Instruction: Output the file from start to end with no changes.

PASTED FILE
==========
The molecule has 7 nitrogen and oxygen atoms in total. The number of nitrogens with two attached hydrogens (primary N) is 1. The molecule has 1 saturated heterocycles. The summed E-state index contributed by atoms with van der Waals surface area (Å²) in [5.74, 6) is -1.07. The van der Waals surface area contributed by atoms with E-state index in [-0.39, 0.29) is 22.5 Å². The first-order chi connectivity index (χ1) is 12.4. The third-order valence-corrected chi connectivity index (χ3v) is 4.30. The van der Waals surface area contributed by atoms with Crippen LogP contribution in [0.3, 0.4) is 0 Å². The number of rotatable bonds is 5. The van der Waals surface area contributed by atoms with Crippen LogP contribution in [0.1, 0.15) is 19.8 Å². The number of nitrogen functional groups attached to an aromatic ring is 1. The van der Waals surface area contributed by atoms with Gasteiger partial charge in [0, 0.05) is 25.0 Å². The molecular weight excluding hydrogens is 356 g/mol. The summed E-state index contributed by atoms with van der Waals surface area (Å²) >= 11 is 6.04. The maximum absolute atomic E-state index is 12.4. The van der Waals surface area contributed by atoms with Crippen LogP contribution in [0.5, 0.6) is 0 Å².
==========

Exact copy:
The molecule has 7 nitrogen and oxygen atoms in total. The number of nitrogens with two attached hydrogens (primary N) is 1. The molecule has 1 saturated heterocycles. The summed E-state index contributed by atoms with van der Waals surface area (Å²) in [5.74, 6) is -1.07. The van der Waals surface area contributed by atoms with E-state index in [-0.39, 0.29) is 22.5 Å². The first-order chi connectivity index (χ1) is 12.4. The third-order valence-corrected chi connectivity index (χ3v) is 4.30. The van der Waals surface area contributed by atoms with Crippen LogP contribution in [0.3, 0.4) is 0 Å². The number of rotatable bonds is 5. The van der Waals surface area contributed by atoms with Crippen LogP contribution in [0.1, 0.15) is 19.8 Å². The number of nitrogen functional groups attached to an aromatic ring is 1. The van der Waals surface area contributed by atoms with Gasteiger partial charge in [0, 0.05) is 25.0 Å². The molecular weight excluding hydrogens is 356 g/mol. The summed E-state index contributed by atoms with van der Waals surface area (Å²) >= 11 is 6.04. The maximum absolute atomic E-state index is 12.4. The van der Waals surface area contributed by atoms with Crippen LogP contribution in [0.5, 0.6) is 0 Å².